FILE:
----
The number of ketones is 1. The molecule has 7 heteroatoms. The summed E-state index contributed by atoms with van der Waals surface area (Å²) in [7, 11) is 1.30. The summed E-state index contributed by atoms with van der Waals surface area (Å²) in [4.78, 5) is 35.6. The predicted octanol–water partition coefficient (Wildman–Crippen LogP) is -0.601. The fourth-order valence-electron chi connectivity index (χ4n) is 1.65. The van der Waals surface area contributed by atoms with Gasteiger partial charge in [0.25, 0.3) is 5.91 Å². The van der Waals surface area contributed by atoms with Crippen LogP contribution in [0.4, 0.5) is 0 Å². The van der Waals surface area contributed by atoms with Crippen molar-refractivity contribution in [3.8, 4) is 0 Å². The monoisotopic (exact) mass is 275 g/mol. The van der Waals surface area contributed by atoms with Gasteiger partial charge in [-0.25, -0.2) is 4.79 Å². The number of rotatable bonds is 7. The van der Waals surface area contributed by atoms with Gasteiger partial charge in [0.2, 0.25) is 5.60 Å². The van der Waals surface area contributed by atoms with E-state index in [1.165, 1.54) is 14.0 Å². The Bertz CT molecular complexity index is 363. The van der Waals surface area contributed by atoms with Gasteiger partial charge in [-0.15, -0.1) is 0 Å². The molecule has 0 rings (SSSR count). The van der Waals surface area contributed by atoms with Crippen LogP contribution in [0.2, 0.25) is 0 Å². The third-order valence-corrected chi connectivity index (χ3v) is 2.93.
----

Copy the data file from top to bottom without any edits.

The number of ketones is 1. The molecule has 7 heteroatoms. The summed E-state index contributed by atoms with van der Waals surface area (Å²) in [7, 11) is 1.30. The summed E-state index contributed by atoms with van der Waals surface area (Å²) in [4.78, 5) is 35.6. The predicted octanol–water partition coefficient (Wildman–Crippen LogP) is -0.601. The fourth-order valence-electron chi connectivity index (χ4n) is 1.65. The van der Waals surface area contributed by atoms with Gasteiger partial charge in [0.25, 0.3) is 5.91 Å². The van der Waals surface area contributed by atoms with Crippen LogP contribution in [0.4, 0.5) is 0 Å². The van der Waals surface area contributed by atoms with Crippen molar-refractivity contribution in [3.8, 4) is 0 Å². The monoisotopic (exact) mass is 275 g/mol. The van der Waals surface area contributed by atoms with Gasteiger partial charge in [-0.25, -0.2) is 4.79 Å². The number of rotatable bonds is 7. The van der Waals surface area contributed by atoms with Gasteiger partial charge in [0.2, 0.25) is 5.60 Å². The van der Waals surface area contributed by atoms with E-state index in [1.165, 1.54) is 14.0 Å². The Bertz CT molecular complexity index is 363. The van der Waals surface area contributed by atoms with Gasteiger partial charge in [-0.15, -0.1) is 0 Å². The molecule has 0 rings (SSSR count). The van der Waals surface area contributed by atoms with Crippen LogP contribution in [0.2, 0.25) is 0 Å². The third-order valence-corrected chi connectivity index (χ3v) is 2.93.